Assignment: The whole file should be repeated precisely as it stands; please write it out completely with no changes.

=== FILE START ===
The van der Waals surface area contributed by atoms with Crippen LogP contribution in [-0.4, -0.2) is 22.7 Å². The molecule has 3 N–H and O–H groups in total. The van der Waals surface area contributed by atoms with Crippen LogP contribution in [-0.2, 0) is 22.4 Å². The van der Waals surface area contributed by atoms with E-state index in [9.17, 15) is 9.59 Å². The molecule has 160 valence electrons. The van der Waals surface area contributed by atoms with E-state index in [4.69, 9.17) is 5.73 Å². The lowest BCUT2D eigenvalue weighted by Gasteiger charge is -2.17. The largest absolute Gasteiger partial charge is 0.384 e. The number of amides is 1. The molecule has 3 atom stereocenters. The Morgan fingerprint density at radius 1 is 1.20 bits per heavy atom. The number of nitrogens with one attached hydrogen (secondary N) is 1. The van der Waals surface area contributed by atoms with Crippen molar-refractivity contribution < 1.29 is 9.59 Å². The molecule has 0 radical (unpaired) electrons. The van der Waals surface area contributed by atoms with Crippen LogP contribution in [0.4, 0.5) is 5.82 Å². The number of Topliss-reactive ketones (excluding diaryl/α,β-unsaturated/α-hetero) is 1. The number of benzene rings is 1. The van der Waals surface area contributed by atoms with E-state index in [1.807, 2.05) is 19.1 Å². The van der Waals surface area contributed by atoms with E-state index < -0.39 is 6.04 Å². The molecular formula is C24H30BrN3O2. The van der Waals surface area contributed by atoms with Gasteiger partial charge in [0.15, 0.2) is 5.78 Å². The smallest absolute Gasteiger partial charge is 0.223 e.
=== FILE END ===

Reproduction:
The van der Waals surface area contributed by atoms with Crippen LogP contribution in [-0.4, -0.2) is 22.7 Å². The molecule has 3 N–H and O–H groups in total. The van der Waals surface area contributed by atoms with Crippen LogP contribution in [-0.2, 0) is 22.4 Å². The van der Waals surface area contributed by atoms with E-state index in [9.17, 15) is 9.59 Å². The molecule has 160 valence electrons. The van der Waals surface area contributed by atoms with E-state index in [4.69, 9.17) is 5.73 Å². The lowest BCUT2D eigenvalue weighted by Gasteiger charge is -2.17. The largest absolute Gasteiger partial charge is 0.384 e. The number of amides is 1. The molecule has 3 atom stereocenters. The Morgan fingerprint density at radius 1 is 1.20 bits per heavy atom. The number of nitrogens with one attached hydrogen (secondary N) is 1. The van der Waals surface area contributed by atoms with Crippen molar-refractivity contribution < 1.29 is 9.59 Å². The molecule has 0 radical (unpaired) electrons. The van der Waals surface area contributed by atoms with Crippen LogP contribution in [0.4, 0.5) is 5.82 Å². The number of Topliss-reactive ketones (excluding diaryl/α,β-unsaturated/α-hetero) is 1. The number of benzene rings is 1. The van der Waals surface area contributed by atoms with E-state index in [1.807, 2.05) is 19.1 Å². The van der Waals surface area contributed by atoms with E-state index < -0.39 is 6.04 Å². The molecular formula is C24H30BrN3O2. The van der Waals surface area contributed by atoms with Gasteiger partial charge in [0.15, 0.2) is 5.78 Å². The smallest absolute Gasteiger partial charge is 0.223 e.